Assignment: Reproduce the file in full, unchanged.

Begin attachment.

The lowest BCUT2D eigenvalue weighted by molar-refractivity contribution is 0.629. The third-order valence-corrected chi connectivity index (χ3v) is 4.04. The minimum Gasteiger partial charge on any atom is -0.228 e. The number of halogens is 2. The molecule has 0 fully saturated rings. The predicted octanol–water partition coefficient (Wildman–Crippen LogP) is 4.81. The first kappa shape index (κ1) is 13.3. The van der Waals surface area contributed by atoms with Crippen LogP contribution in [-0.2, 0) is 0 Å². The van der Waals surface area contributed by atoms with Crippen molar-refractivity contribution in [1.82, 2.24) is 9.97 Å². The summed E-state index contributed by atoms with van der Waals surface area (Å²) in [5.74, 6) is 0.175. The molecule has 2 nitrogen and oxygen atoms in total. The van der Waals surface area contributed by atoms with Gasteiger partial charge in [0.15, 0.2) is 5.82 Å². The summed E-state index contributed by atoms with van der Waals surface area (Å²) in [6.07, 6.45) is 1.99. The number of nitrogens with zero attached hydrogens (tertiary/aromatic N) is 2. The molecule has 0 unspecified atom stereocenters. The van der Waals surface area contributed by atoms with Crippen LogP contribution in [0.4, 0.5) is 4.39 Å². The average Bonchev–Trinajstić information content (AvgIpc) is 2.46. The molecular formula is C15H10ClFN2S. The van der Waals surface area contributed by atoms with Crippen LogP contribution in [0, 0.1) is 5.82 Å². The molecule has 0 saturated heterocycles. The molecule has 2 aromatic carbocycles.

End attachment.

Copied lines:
The lowest BCUT2D eigenvalue weighted by molar-refractivity contribution is 0.629. The third-order valence-corrected chi connectivity index (χ3v) is 4.04. The minimum Gasteiger partial charge on any atom is -0.228 e. The number of halogens is 2. The molecule has 0 fully saturated rings. The predicted octanol–water partition coefficient (Wildman–Crippen LogP) is 4.81. The first kappa shape index (κ1) is 13.3. The van der Waals surface area contributed by atoms with Crippen LogP contribution in [-0.2, 0) is 0 Å². The van der Waals surface area contributed by atoms with Crippen molar-refractivity contribution in [1.82, 2.24) is 9.97 Å². The summed E-state index contributed by atoms with van der Waals surface area (Å²) in [5.74, 6) is 0.175. The molecule has 2 nitrogen and oxygen atoms in total. The van der Waals surface area contributed by atoms with Gasteiger partial charge in [0.15, 0.2) is 5.82 Å². The summed E-state index contributed by atoms with van der Waals surface area (Å²) in [6.07, 6.45) is 1.99. The number of nitrogens with zero attached hydrogens (tertiary/aromatic N) is 2. The molecule has 0 unspecified atom stereocenters. The van der Waals surface area contributed by atoms with Crippen LogP contribution in [0.4, 0.5) is 4.39 Å². The average Bonchev–Trinajstić information content (AvgIpc) is 2.46. The molecular formula is C15H10ClFN2S. The van der Waals surface area contributed by atoms with Crippen LogP contribution in [0, 0.1) is 5.82 Å². The molecule has 0 saturated heterocycles. The molecule has 2 aromatic carbocycles.